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Influence of Playing Standard on Upper- and Lower-Body Strength, Power, and Velocity Characteristics of Elite Rugby League PlayersBackground: To compare load–velocity and load–power relationships among first grade (n = 26, age 22.9 ± 4.3 years), academy (n = 23, age 17.1 ± 1.0 years), and scholarship (n = 16, age 15.4 ± 0.5 years) Super League rugby league players. Methods: Participants completed assessments of maximal upper- and lower-body strength (1RM) and peak velocity and power at 20, 40, 60, and 80 kg during bench press and squat exercises, in a randomised order. Results: Bench press and squat 1RM were highest for first grade players compared with other standards (effect size (ES) = −0.43 to −3.18). Peak velocities during bench and squat were greater in the higher playing standards (ES = −0.39 to −3.72 range), except for the squat at 20 and 40 kg. Peak power was higher in the better playing standards for all loads and exercises. For all three groups, velocity was correlated to optimal bench press power (r = 0.514 to 0.766), but only 1RM was related to optimal power (r = 0.635) in the scholarship players. Only squat 1RM in the academy was related to optimal squat power (r = 0.505). Conclusions: Peak velocity and power are key physical qualities to be developed that enable progression from junior elite rugby league to first grade level. Resistance training should emphasise both maximal strength and velocity components, in order to optimise upper- and lower-body power in professional rugby league players.
A longitudinal analysis of performance, growth and maturation in youth rugby league players: Implications for talent identification and developmentThis study monitored a cohort of youth rugby league players from one professional club in England, across three competitive seasons (under-15 to under-17 age group). The aims were to establish which dimensions of growth and performance characterized players who were either coach-selected or unselected each season and to evaluate annual developments in growth and performance. It was also necessary to establish the credibility of various measurement techniques that are implicated in the talent identification process. In the assessment of sprint performance, GPS measurements systematically underestimated both distance and timing gate speed but can be used to reliably evaluate sprint performance, particularly for measurements of peak speed (95% Limits of Agreement (LoA) = 0.00 ± 0.8 km·h-1; CV = 0.78%). Using a larger sample of youth team sport players (n = 60), multiple linear regression analysis, incorporating mean and peak GPS speeds as predictors of timing gate speed, yielded a prediction model that was able to provide a valid alternative to timing gates in the assessment of sprint performance over 30 m. With regards to the reliability of assessments of sport-specific skill in youth rugby league players, no comparisons met the pre-determined analytical goal of ‘perfect agreement’, meaning that up to 56% of players’ skill could be misinterpreted. The credibility of such assessments should be questioned and alternative tests considered. In the period between the under-15 and under-16 group, there were large annual increments in speed (5.02 Δ%), force (13.82 Δ%) and power (19.85 Δ%) generated over 10 m sprint intervals and predicted vertical jumping power (13.02 Δ%), with concomitant developments in body mass (5.14 Δ%), lean body mass (3.20 Δ%) and predicted muscle of the quadriceps (10.12 Δ%). A discriminant function analysis also highlighted 30 m force and 10 m acceleration as significant predictors of selected players in the under-15 group and under-16 group, explaining 47.3% and 40.7% of the between-group variance, respectively – which was the case independent of age at peak maturity. However, there were 5 no differences between selected and unselected players in the under-17 group. During match time, there were differences between selected (57.1 ± 11.9 min) and unselected (44.1 ± 12.3 min) players for average playing interval in the under-16 group. In turn, selected players covered more total distance (5181.0 ± 1063.5 m c.f. 3942.6 ± 1108.6 m, respectively; P = 0.012) and high intensity distance (1808.8 ± 369.3 m c.f. 1380.5 ± 367.7 m, respectively; P = 0.011) than unselected players. When age at peak height velocity (PHV) was statistically controlled, only distance in zone 3 and summated-HR remained higher in the selected players of the under-16 group. Conversely, higher values amongst the unselected under-16 players for total and relative distance in zone 4, 5 and high intensity were revealed. There was a relationship in the under-15 group (R = 0.702, P < 0.001), under-16 group (R = 0.607, P < 0.001) and under-17 group (R = 0.671, P < 0.006) between the number of successful ball carries and 10 m sprinting force, thus supporting the use of 10 m sprinting force as a predictor of match performance. The relationship (r = 0.51, P = 0.044) between aerobic capacity and HIT·min-1 in the under-17 group also provides preliminary evidence of aerobic endurance as a potential predictor of match running intensity. It was concluded that players who are coach-selected are not characterized by match related performance variables but are offered greater match exposure during the under-16 age group, resulting in larger running distances. Unselected players are unrewarded for higher intensity running during matches when maturational age is statistically controlled and are also equally effective in regard to tackling and ball carrying outcomes. These results collectively indicate the inability of match performance measurements to contribute to talent identification processes in players of this type. The changes in growth and performance should be used to guide talent development practices of rugby league coaches. In particular, the assessment of force (i.e. the product of acceleration and body mass) should be considered as an important factor in differentiating between higher and lower ability players, as well as relating to match performance.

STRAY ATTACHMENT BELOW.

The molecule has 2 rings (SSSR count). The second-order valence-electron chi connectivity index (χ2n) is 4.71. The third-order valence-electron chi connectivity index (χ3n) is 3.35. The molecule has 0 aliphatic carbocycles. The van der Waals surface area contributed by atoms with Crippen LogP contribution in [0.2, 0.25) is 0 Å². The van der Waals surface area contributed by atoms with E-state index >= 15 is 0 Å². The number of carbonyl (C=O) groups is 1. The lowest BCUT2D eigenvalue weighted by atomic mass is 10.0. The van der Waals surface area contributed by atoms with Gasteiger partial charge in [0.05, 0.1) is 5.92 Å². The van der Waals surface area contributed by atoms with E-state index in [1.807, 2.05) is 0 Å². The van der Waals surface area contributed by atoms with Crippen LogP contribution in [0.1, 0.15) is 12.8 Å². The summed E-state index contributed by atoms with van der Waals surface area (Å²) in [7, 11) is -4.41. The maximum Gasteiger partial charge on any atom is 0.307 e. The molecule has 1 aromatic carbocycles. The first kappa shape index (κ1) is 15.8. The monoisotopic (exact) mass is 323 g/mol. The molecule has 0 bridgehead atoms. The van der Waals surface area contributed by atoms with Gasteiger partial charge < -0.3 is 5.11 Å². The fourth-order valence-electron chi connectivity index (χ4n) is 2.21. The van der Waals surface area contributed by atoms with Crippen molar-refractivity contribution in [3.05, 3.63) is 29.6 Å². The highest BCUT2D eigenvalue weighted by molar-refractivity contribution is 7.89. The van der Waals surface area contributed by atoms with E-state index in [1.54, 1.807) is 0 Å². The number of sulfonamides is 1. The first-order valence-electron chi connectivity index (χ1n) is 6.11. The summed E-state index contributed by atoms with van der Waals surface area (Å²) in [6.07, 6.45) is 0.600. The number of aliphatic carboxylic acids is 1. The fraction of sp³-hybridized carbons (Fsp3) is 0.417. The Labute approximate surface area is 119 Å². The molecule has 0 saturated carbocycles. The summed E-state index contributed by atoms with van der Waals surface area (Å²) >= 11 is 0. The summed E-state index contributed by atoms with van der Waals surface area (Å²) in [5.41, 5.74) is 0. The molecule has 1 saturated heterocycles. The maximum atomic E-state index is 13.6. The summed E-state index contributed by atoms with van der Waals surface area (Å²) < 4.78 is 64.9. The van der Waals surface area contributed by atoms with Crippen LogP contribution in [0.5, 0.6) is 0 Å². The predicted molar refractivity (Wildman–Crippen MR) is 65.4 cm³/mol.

Understanding physical educationThis book discusses the nature and purpose of physical education; extra-curriculr physical education; and gender, social class, health, youth, ethnicity, disability in relation to physical education.